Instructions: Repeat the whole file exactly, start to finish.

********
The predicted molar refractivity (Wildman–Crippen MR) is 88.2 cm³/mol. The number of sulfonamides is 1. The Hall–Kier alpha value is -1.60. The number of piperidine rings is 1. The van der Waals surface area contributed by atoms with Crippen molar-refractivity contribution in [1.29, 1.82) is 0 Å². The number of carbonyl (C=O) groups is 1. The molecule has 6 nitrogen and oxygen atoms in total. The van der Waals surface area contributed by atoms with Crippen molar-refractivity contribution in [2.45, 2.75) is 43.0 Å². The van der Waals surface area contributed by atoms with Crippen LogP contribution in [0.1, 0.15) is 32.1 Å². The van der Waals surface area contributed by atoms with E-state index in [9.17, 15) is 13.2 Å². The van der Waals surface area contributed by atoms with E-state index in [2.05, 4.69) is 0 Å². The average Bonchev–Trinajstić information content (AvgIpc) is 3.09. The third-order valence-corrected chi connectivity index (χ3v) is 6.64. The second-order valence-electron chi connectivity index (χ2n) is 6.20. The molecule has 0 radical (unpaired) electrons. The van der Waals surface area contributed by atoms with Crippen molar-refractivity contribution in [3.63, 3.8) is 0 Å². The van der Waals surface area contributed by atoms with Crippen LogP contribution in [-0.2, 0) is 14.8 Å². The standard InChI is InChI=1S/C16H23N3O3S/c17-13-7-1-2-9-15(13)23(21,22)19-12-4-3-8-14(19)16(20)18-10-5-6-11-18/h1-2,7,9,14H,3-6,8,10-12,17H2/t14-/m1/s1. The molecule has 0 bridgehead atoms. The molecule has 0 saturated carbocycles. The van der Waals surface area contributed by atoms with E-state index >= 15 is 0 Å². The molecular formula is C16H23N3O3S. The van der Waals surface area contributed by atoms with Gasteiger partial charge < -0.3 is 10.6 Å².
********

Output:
The predicted molar refractivity (Wildman–Crippen MR) is 88.2 cm³/mol. The number of sulfonamides is 1. The Hall–Kier alpha value is -1.60. The number of piperidine rings is 1. The van der Waals surface area contributed by atoms with Crippen molar-refractivity contribution in [1.29, 1.82) is 0 Å². The number of carbonyl (C=O) groups is 1. The molecule has 6 nitrogen and oxygen atoms in total. The van der Waals surface area contributed by atoms with Crippen molar-refractivity contribution in [2.45, 2.75) is 43.0 Å². The van der Waals surface area contributed by atoms with Crippen LogP contribution in [0.1, 0.15) is 32.1 Å². The van der Waals surface area contributed by atoms with E-state index in [9.17, 15) is 13.2 Å². The van der Waals surface area contributed by atoms with E-state index in [2.05, 4.69) is 0 Å². The average Bonchev–Trinajstić information content (AvgIpc) is 3.09. The third-order valence-corrected chi connectivity index (χ3v) is 6.64. The second-order valence-electron chi connectivity index (χ2n) is 6.20. The molecule has 0 radical (unpaired) electrons. The van der Waals surface area contributed by atoms with Crippen molar-refractivity contribution in [3.63, 3.8) is 0 Å². The van der Waals surface area contributed by atoms with Crippen LogP contribution in [-0.2, 0) is 14.8 Å². The standard InChI is InChI=1S/C16H23N3O3S/c17-13-7-1-2-9-15(13)23(21,22)19-12-4-3-8-14(19)16(20)18-10-5-6-11-18/h1-2,7,9,14H,3-6,8,10-12,17H2/t14-/m1/s1. The molecule has 0 bridgehead atoms. The molecule has 0 saturated carbocycles. The van der Waals surface area contributed by atoms with E-state index >= 15 is 0 Å². The molecular formula is C16H23N3O3S. The van der Waals surface area contributed by atoms with Gasteiger partial charge < -0.3 is 10.6 Å².